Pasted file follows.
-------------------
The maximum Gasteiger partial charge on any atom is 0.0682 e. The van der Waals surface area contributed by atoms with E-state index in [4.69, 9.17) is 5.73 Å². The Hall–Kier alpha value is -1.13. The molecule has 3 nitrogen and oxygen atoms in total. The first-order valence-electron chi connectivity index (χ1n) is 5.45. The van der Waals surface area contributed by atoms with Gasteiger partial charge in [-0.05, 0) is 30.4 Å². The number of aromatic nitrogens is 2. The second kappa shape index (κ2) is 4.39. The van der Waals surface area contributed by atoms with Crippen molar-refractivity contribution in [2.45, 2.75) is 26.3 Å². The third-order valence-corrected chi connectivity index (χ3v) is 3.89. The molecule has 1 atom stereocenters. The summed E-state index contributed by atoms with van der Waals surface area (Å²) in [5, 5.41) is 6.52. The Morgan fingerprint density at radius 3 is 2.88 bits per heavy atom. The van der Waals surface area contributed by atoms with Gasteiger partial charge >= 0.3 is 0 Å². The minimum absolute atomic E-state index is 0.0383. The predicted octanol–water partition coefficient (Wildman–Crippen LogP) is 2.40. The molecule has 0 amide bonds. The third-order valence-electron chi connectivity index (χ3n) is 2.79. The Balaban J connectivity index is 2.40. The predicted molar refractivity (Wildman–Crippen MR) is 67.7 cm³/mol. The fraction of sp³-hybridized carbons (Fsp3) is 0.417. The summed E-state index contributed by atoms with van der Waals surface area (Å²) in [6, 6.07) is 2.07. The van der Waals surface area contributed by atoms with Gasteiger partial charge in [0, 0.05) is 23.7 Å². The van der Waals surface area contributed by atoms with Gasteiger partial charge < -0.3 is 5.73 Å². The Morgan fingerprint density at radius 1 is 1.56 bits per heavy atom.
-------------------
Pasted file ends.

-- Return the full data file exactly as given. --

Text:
The maximum Gasteiger partial charge on any atom is 0.0682 e. The van der Waals surface area contributed by atoms with E-state index in [4.69, 9.17) is 5.73 Å². The Hall–Kier alpha value is -1.13. The molecule has 3 nitrogen and oxygen atoms in total. The first-order valence-electron chi connectivity index (χ1n) is 5.45. The van der Waals surface area contributed by atoms with Gasteiger partial charge in [-0.05, 0) is 30.4 Å². The number of aromatic nitrogens is 2. The second kappa shape index (κ2) is 4.39. The van der Waals surface area contributed by atoms with Crippen molar-refractivity contribution in [2.45, 2.75) is 26.3 Å². The third-order valence-corrected chi connectivity index (χ3v) is 3.89. The molecule has 1 atom stereocenters. The summed E-state index contributed by atoms with van der Waals surface area (Å²) in [5, 5.41) is 6.52. The Morgan fingerprint density at radius 3 is 2.88 bits per heavy atom. The van der Waals surface area contributed by atoms with Gasteiger partial charge >= 0.3 is 0 Å². The minimum absolute atomic E-state index is 0.0383. The predicted octanol–water partition coefficient (Wildman–Crippen LogP) is 2.40. The molecule has 0 amide bonds. The third-order valence-electron chi connectivity index (χ3n) is 2.79. The Balaban J connectivity index is 2.40. The predicted molar refractivity (Wildman–Crippen MR) is 67.7 cm³/mol. The fraction of sp³-hybridized carbons (Fsp3) is 0.417. The summed E-state index contributed by atoms with van der Waals surface area (Å²) in [6, 6.07) is 2.07. The van der Waals surface area contributed by atoms with Gasteiger partial charge in [0, 0.05) is 23.7 Å². The van der Waals surface area contributed by atoms with Gasteiger partial charge < -0.3 is 5.73 Å². The Morgan fingerprint density at radius 1 is 1.56 bits per heavy atom.